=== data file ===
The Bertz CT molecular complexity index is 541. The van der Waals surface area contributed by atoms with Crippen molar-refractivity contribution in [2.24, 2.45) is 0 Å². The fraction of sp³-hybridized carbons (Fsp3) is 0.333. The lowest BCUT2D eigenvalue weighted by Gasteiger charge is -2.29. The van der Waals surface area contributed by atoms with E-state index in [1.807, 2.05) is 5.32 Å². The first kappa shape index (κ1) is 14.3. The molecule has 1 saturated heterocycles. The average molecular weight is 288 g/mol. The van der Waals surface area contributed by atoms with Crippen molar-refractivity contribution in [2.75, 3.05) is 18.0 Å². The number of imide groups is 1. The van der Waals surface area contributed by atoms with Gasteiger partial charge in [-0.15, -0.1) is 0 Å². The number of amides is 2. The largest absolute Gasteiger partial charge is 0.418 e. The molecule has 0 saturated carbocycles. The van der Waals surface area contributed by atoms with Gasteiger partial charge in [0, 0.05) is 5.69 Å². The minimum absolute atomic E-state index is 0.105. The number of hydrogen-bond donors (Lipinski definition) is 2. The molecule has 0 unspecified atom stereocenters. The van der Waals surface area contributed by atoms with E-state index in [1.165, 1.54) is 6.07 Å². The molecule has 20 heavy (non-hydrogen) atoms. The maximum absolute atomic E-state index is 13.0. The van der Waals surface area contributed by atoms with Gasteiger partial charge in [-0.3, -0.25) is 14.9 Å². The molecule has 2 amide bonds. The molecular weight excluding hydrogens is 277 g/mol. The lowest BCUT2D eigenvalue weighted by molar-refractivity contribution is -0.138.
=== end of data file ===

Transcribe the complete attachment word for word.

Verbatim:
The Bertz CT molecular complexity index is 541. The van der Waals surface area contributed by atoms with Crippen molar-refractivity contribution in [2.24, 2.45) is 0 Å². The fraction of sp³-hybridized carbons (Fsp3) is 0.333. The lowest BCUT2D eigenvalue weighted by Gasteiger charge is -2.29. The van der Waals surface area contributed by atoms with E-state index in [1.807, 2.05) is 5.32 Å². The first kappa shape index (κ1) is 14.3. The molecule has 1 saturated heterocycles. The average molecular weight is 288 g/mol. The van der Waals surface area contributed by atoms with Crippen molar-refractivity contribution in [2.75, 3.05) is 18.0 Å². The number of imide groups is 1. The van der Waals surface area contributed by atoms with Gasteiger partial charge in [-0.15, -0.1) is 0 Å². The number of amides is 2. The largest absolute Gasteiger partial charge is 0.418 e. The molecule has 0 saturated carbocycles. The van der Waals surface area contributed by atoms with Gasteiger partial charge in [0, 0.05) is 5.69 Å². The minimum absolute atomic E-state index is 0.105. The number of hydrogen-bond donors (Lipinski definition) is 2. The molecule has 0 unspecified atom stereocenters. The van der Waals surface area contributed by atoms with E-state index in [1.165, 1.54) is 6.07 Å². The molecule has 20 heavy (non-hydrogen) atoms. The maximum absolute atomic E-state index is 13.0. The van der Waals surface area contributed by atoms with Gasteiger partial charge in [-0.3, -0.25) is 14.9 Å². The molecule has 2 amide bonds. The molecular weight excluding hydrogens is 277 g/mol. The lowest BCUT2D eigenvalue weighted by molar-refractivity contribution is -0.138.